Critiquing conditioning – or lack of – is problematic the way judging pain tolerance is. And if the Raiders score were an isolated incident, the question likely doesn’t come up.
But something is amiss. While the Bears defense remains among the NFL’s best, at least statistically, a shadow of concern is falling over the defense and its ability to close out games that it has within its reach.
The Bears held fourth-quarter leads over Denver and Oakland and allowed go-ahead touchdowns. They were rescued by Eddy Piñeiro’s 53-yard field goal in the final second. No such rescue in London.
Fully half of the eight touchdowns scored by Bears opponents in 2019 have come in fourth quarters. (The Bears themselves have not scored a single TD in any fourth quarter this season, but that’s a separate discussion.) By contrast, last season the defense did not allow a fourth-quarter touchdown in any of the final five regular-season games.
The temptation is to look only at the numbers, which are in fact positive. Even with the 24 points the Raiders scored against them in London, the Bears ranked second only to New England in scoring stinginess (13.8 ppg.) and fifth in yardage allowed (312 ypg.).
But the Bears have 17 sacks as a team; only three of those have come in fourth quarters.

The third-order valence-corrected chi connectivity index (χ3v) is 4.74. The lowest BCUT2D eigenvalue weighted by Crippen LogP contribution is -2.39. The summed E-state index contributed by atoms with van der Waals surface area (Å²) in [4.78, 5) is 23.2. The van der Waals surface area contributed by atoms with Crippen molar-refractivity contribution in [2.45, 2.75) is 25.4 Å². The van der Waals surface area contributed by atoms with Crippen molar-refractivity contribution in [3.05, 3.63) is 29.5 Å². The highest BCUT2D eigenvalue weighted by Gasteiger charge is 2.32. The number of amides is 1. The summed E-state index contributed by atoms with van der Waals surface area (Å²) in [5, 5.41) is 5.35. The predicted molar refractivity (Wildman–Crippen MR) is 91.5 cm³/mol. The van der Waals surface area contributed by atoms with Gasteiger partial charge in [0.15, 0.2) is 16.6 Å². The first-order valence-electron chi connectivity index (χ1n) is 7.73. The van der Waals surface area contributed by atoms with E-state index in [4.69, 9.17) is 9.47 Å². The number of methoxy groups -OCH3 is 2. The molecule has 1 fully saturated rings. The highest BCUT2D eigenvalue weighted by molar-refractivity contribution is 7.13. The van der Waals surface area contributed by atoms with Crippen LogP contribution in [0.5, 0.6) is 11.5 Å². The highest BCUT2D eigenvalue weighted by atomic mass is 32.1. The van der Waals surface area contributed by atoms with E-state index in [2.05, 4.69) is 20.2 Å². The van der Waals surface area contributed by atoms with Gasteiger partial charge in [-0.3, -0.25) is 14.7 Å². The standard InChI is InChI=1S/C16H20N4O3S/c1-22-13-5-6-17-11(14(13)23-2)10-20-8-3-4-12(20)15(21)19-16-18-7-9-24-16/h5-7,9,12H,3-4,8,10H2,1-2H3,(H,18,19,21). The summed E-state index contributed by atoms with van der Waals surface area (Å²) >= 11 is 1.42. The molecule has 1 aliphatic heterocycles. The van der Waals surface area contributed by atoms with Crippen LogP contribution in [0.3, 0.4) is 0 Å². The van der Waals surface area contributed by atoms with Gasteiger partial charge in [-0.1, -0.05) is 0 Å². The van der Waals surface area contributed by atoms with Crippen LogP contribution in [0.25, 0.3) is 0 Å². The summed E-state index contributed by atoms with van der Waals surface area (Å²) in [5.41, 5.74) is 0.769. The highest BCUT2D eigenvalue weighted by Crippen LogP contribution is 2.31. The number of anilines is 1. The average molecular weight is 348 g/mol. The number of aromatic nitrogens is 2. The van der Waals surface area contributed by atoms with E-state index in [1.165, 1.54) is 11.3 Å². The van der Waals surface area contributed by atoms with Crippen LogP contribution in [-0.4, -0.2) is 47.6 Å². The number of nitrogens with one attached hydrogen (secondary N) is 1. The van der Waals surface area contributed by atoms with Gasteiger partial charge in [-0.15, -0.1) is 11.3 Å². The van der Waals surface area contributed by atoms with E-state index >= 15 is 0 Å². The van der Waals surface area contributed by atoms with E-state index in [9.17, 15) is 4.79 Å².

Opposing quarterbacks have passed at an 81.3 rating in first halves; they are throwing at a 91.4 clip in second halves.
The defense has allowed 16 first downs in first quarters; 21 in seconds; 20 in thirds.
In 2019 fourth quarters, 34 first downs allowed.
Pulling the camera back for a wider view, extending back to include the disturbing 2018 playoff loss:
Eagles drive 60 yards in 12 plays and nearly 4 minutes to score game-winning TD with :56 remaining. Cody Parkey’s double-doink overshadows fact that Bears defense forces Eagles into only two third downs and allows winning score on a fourth down.
Vs. Green Bay
With the Chicago offense sputtering all game and in need of a short field, Packers go on a 10-play, 73-yard drive that consumed 6:33 to set up a field goal to go up 10-3 deep in the fourth quarter.